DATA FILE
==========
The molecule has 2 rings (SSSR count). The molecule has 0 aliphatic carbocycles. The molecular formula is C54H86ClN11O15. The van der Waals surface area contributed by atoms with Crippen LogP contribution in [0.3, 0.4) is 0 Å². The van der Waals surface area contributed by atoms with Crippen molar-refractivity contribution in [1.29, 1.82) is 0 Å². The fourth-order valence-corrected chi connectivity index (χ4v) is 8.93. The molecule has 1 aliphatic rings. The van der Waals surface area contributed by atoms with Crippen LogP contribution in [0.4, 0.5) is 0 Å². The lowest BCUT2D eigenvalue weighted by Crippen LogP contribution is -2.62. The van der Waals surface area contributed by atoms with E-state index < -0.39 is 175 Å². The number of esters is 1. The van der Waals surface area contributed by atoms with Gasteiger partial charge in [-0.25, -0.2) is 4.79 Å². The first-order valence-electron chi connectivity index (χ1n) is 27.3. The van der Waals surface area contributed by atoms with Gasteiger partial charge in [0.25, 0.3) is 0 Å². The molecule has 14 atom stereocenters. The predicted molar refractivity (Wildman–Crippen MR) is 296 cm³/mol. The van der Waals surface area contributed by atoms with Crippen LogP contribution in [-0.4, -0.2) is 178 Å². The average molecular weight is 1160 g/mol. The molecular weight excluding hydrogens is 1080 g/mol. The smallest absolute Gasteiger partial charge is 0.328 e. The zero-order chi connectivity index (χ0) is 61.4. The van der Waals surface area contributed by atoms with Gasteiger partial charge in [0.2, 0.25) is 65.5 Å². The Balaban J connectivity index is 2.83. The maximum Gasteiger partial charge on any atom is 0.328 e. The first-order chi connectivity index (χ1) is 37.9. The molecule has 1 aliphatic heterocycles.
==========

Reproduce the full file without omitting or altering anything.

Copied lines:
The molecule has 2 rings (SSSR count). The molecule has 0 aliphatic carbocycles. The molecular formula is C54H86ClN11O15. The van der Waals surface area contributed by atoms with Crippen LogP contribution in [0.3, 0.4) is 0 Å². The van der Waals surface area contributed by atoms with Crippen molar-refractivity contribution in [1.29, 1.82) is 0 Å². The fourth-order valence-corrected chi connectivity index (χ4v) is 8.93. The molecule has 1 aliphatic rings. The van der Waals surface area contributed by atoms with Crippen LogP contribution in [0.4, 0.5) is 0 Å². The lowest BCUT2D eigenvalue weighted by Crippen LogP contribution is -2.62. The van der Waals surface area contributed by atoms with E-state index < -0.39 is 175 Å². The number of esters is 1. The van der Waals surface area contributed by atoms with Gasteiger partial charge in [-0.25, -0.2) is 4.79 Å². The first-order valence-electron chi connectivity index (χ1n) is 27.3. The van der Waals surface area contributed by atoms with Gasteiger partial charge in [0.25, 0.3) is 0 Å². The molecule has 14 atom stereocenters. The predicted molar refractivity (Wildman–Crippen MR) is 296 cm³/mol. The van der Waals surface area contributed by atoms with Crippen LogP contribution in [-0.4, -0.2) is 178 Å². The average molecular weight is 1160 g/mol. The molecular weight excluding hydrogens is 1080 g/mol. The smallest absolute Gasteiger partial charge is 0.328 e. The zero-order chi connectivity index (χ0) is 61.4. The van der Waals surface area contributed by atoms with Gasteiger partial charge in [0.2, 0.25) is 65.5 Å². The Balaban J connectivity index is 2.83. The maximum Gasteiger partial charge on any atom is 0.328 e. The first-order chi connectivity index (χ1) is 37.9. The molecule has 1 aliphatic heterocycles.